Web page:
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Choosing Sides: Doing Interviews in a Divided Field

“You are not going to agree with this, but I voted leave.” A participant in my research told me this early on in an interview. I had not shared with her my personal opinion on the EU, but from my accent (which does not sound Scottish) she discerned I was from continental Europe and decided that I probably did not agree with Brexit. During interviews I am not trying to find out how the interviewee voted in the EU referendum, but it is a difficult topic to avoid when discussing Europe. Navigating a divided field In the past six years, the Scottish people have taken part in two divisive referendums. In 2014 they were asked whether Scotland should become an independent state (55% chose to remain part of the UK) and in 2016 they were asked whether the UK should remain a member of the EU (in Scotland, 62% chose to remain part of the EU). Both referendums left a significant mark on the current political landscape in Scotland. My research focusses on the personal dimension of this: how do Scottish people, in particular supporters of Scottish independence, identify with Europe and what does the concept of Europe mean to them. To do this, it is important for me to get beyond the results of the referendums in my fieldwork, but this is not always straightforward. The problem with discussing politics in Scotland today is that opinions are immediately pigeonholed into the answers of the referendums: participants in my research often identify themselves (and others) first as yes/no or remain/leave. It is of course uncommon that reality is as binary as that: it is a messy and personal calculation of values, beliefs, influences and experiences. Participants are hardly ever completely yes or remain without a conditional but. To get a result which is valuable for my research, I aim to break through the referendum replies as early as possible in the interviews and uncover what is hidden below. Placing myself in the field At the same time as providing us with an opportunity to research beyond the suggested binaries of the referendums, ethnographic fieldwork forces the researcher to reflect on his/her own connection to the communities being researched. In my case, that reflection starts by asking and being asked where I fit on the yes/no, leave/remain spectrum. I have experimented with sharing my own opinions on these matters and keeping them to myself during fieldwork. Sharing my stance can have different effects: if it is in agreement with the participant, the interview feels more at ease, resulting in a form of ‘safe space’ which can be highly beneficial for...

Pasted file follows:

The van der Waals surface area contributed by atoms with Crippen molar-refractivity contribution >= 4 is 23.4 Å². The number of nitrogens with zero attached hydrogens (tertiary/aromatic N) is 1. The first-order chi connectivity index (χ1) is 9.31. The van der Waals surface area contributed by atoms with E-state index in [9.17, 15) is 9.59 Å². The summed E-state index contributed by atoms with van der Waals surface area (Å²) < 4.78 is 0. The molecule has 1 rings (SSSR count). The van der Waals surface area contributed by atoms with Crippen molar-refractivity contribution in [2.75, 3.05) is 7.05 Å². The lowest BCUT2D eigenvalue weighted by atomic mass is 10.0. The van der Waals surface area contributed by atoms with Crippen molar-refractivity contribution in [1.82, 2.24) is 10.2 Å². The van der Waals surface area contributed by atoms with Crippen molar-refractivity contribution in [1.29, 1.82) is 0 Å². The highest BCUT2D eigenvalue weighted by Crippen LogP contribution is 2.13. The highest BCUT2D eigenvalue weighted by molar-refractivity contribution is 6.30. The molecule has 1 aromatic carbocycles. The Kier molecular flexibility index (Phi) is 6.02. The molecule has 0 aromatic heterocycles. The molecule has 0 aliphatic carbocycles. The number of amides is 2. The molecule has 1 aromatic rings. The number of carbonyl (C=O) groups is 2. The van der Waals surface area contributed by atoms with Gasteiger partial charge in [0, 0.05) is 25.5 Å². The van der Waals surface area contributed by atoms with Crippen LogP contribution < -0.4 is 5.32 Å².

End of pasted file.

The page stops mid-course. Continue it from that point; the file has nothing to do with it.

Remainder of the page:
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The digital prophets of Israel
May02

The digital prophets of Israel

An Israeli web series featuring monologues of activists sparks debate beyond the Jewish-Palestinian binary. It shows the power of new media for effective anthropological interventions, but also the intensity of the controversies such visibility often entails.

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Engaged anthropology: Reality? Necessity? Utopia?

On June 21st to 25th, 2015, the International Society for Ethnology and Folklore organized the congress entitled Utopias, Realities, Heritages: Ethnographies for the 21st century. The event took place in Zagreb, Croatia, and brought together over 900 anthropologists, ethnologists, folklorists and others interested in European cultures and beyond. Five of our TRANSFORMATIONS editors organized the panel named “Engaged anthropology: Reality? Necessity? Utopia?”.